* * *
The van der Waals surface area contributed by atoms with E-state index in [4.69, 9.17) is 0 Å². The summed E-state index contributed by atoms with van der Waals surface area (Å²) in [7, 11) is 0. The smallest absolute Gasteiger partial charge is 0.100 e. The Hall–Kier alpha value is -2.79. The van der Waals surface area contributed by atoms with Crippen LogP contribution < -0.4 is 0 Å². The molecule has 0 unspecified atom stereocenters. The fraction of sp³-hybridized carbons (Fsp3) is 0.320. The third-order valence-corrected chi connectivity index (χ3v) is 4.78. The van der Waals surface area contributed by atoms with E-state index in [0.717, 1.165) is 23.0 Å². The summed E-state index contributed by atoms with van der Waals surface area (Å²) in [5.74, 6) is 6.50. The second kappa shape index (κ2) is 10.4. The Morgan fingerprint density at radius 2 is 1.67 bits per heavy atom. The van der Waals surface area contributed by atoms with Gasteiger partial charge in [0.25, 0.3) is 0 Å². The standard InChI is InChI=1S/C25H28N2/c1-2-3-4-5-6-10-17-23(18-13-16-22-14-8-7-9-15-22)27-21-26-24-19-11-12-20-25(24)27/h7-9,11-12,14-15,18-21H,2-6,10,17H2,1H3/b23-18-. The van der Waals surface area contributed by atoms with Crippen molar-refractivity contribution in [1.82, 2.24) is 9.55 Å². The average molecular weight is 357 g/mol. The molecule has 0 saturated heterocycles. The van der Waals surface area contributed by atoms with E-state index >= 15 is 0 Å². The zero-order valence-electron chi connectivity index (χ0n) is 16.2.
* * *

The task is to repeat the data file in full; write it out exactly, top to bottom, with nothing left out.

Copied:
The van der Waals surface area contributed by atoms with E-state index in [4.69, 9.17) is 0 Å². The summed E-state index contributed by atoms with van der Waals surface area (Å²) in [7, 11) is 0. The smallest absolute Gasteiger partial charge is 0.100 e. The Hall–Kier alpha value is -2.79. The van der Waals surface area contributed by atoms with Crippen LogP contribution < -0.4 is 0 Å². The molecule has 0 unspecified atom stereocenters. The fraction of sp³-hybridized carbons (Fsp3) is 0.320. The third-order valence-corrected chi connectivity index (χ3v) is 4.78. The van der Waals surface area contributed by atoms with E-state index in [0.717, 1.165) is 23.0 Å². The summed E-state index contributed by atoms with van der Waals surface area (Å²) in [5.74, 6) is 6.50. The second kappa shape index (κ2) is 10.4. The Morgan fingerprint density at radius 2 is 1.67 bits per heavy atom. The van der Waals surface area contributed by atoms with Gasteiger partial charge in [0.25, 0.3) is 0 Å². The standard InChI is InChI=1S/C25H28N2/c1-2-3-4-5-6-10-17-23(18-13-16-22-14-8-7-9-15-22)27-21-26-24-19-11-12-20-25(24)27/h7-9,11-12,14-15,18-21H,2-6,10,17H2,1H3/b23-18-. The van der Waals surface area contributed by atoms with Crippen molar-refractivity contribution in [1.82, 2.24) is 9.55 Å². The average molecular weight is 357 g/mol. The molecule has 0 saturated heterocycles. The van der Waals surface area contributed by atoms with E-state index >= 15 is 0 Å². The zero-order valence-electron chi connectivity index (χ0n) is 16.2.